The objective of this study was to determine whether coronary vascular resistance remains constant during long diastoles and whether critical closure of arterial microvessels occurs at zero-flow pressure. For this purpose, we directly measured internal diameters and red blood cell velocities in arterial and venous coronary microvessels during long diastoles under maximal vasodilation. The epicardial coronary microcirculation was viewed in anesthetized, open-chest mongrel dogs through an intravital microscope equipped with a newly developed floating objective. Coronary microvascular diameters and red blood cell velocities were measured with high-speed cinematography. During maximal vasodilation (150 μg/kg body wt i.v. dilazep), long diastoles were induced by vagal nerve stimulation. Internal diameters of all small arteries and arterioles (N = 12) gradulally declined with decreasing aortic pressure during long diastoles, and the reduction of the diameter was greatest when aortic pressure was less than 35 mm Hg. The mean internal diameter (88.8 ± 52.2 μm) at minimal aortic pressure (19.2 ± 6.4 mm Hg) was significantly less than that at an aortic pressure of 100 mm Hg (116.2 ± 68.5 μm, p < 0.01). The internal diameters of small veins and venules remained nearly constant during long diastoles. When red blood cell progression in coronary microvessels stopped at the nadir of aortic pressure, all arterial coronary microvessels remained open; that is, there was no evidenc of 'critical closure'. Zero-flow pressure (13.6 ± 1.7 mm Hg), at which red blood cell progression in coronary microvessels stopped, was higher than right atrial pressure (3.2 ± 4.4 mm Hg, p < 0.01) and left ventricular end-diastolic pressure (8.6 ± 2.7 mm Hg, p < 0.05). The relations between pressure and red blood cell velocity in arterioles, capillaries, and venules were curvilinear at lower aortic pressures. These results indicate that coronary vascular resistance does not remain constant during long diastoles but gradually increases with the decline in prefusion pressure even in the maximally vasodilated condition and that, in the epimyocardium, zero-flow pressure is not caused by critical closure of arterial microvessels.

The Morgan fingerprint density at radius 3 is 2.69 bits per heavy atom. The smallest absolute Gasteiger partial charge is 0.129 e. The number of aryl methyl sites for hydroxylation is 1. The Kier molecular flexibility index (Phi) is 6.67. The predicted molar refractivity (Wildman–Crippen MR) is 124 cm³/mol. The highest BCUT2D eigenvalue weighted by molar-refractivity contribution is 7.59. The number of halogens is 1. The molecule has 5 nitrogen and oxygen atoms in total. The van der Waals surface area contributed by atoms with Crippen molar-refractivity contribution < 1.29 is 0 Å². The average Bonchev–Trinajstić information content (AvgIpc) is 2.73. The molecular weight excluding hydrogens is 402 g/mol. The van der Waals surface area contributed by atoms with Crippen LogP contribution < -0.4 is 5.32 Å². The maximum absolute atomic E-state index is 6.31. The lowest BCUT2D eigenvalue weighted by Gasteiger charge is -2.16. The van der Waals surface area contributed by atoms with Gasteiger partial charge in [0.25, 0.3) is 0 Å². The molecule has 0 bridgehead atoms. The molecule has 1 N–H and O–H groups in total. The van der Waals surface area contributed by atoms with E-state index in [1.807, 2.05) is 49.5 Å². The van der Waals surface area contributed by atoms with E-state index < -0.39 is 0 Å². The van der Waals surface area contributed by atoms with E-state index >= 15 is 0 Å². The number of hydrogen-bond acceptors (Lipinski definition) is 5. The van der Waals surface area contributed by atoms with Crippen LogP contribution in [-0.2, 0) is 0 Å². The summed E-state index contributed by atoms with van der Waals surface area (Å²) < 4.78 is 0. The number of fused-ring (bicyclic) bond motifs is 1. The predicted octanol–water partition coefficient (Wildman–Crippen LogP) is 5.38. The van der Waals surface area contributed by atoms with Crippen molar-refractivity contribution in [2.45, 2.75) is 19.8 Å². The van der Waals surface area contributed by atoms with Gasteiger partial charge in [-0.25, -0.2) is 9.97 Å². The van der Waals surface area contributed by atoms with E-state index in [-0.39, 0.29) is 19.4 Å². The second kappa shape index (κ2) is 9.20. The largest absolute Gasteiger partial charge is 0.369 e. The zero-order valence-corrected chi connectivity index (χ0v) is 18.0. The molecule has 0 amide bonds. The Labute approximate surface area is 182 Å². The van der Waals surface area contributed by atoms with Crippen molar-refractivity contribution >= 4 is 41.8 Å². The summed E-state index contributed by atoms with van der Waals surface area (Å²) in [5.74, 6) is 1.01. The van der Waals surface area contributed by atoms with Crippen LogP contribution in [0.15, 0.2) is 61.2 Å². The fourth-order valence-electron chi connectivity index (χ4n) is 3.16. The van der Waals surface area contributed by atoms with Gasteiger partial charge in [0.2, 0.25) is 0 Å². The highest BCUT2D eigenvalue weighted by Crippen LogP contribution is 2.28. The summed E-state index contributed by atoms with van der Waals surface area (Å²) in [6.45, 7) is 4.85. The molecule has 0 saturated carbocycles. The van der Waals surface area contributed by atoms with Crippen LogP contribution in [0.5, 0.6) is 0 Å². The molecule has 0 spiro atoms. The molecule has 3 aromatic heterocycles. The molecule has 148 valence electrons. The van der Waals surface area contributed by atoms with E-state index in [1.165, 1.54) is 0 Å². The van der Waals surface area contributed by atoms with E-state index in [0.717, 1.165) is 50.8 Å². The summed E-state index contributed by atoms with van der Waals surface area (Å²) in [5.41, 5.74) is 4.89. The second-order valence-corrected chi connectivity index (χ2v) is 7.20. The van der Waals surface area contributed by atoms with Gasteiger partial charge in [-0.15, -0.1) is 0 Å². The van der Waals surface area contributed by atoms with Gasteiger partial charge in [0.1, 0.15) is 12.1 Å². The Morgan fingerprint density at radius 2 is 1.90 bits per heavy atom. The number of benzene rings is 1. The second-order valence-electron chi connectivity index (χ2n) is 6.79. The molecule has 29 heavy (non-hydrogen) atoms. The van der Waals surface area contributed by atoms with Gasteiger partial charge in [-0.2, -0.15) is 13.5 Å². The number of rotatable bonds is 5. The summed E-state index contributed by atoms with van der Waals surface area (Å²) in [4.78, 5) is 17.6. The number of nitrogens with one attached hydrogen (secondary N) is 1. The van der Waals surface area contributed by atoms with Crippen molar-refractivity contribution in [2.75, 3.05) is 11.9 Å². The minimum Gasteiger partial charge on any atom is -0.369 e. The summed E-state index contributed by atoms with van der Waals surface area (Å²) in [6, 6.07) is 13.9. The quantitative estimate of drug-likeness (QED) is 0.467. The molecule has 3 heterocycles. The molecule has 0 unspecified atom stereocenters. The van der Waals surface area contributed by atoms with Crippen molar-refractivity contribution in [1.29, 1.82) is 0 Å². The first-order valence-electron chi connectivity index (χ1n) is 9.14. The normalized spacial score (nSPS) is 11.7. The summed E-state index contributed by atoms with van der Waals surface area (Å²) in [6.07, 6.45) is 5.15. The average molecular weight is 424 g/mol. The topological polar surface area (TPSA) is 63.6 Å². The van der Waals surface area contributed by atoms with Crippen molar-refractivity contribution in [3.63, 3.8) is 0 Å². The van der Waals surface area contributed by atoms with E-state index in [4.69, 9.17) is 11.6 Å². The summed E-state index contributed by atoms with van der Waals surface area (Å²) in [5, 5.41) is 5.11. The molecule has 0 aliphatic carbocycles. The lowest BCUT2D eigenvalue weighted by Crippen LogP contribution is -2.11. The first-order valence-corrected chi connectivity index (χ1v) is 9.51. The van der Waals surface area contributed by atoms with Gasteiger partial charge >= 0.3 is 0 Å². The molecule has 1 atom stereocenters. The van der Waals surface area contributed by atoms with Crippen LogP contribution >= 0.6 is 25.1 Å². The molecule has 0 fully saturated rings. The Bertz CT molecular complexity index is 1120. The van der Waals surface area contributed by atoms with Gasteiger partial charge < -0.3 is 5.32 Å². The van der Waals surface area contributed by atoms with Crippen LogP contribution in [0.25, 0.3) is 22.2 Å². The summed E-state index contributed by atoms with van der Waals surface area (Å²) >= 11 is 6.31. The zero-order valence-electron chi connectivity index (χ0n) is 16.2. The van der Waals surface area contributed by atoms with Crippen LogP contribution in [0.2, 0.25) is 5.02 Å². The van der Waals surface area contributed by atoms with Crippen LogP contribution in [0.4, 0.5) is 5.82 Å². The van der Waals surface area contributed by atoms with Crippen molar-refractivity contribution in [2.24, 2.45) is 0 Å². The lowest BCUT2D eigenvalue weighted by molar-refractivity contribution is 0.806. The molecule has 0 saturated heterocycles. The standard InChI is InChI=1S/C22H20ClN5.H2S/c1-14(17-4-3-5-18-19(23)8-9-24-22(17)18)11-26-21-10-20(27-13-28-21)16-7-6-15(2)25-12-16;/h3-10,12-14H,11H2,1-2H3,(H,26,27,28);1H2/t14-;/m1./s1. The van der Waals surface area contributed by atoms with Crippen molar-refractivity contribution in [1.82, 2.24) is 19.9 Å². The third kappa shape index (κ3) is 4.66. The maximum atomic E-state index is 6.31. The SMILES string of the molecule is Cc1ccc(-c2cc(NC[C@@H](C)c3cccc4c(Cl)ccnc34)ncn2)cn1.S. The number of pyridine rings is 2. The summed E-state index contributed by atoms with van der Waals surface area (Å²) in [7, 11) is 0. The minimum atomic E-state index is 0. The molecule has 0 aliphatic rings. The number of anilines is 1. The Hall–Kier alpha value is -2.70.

ASJC Scopus subject areas
- Cardiology and Cardiovascular Medicine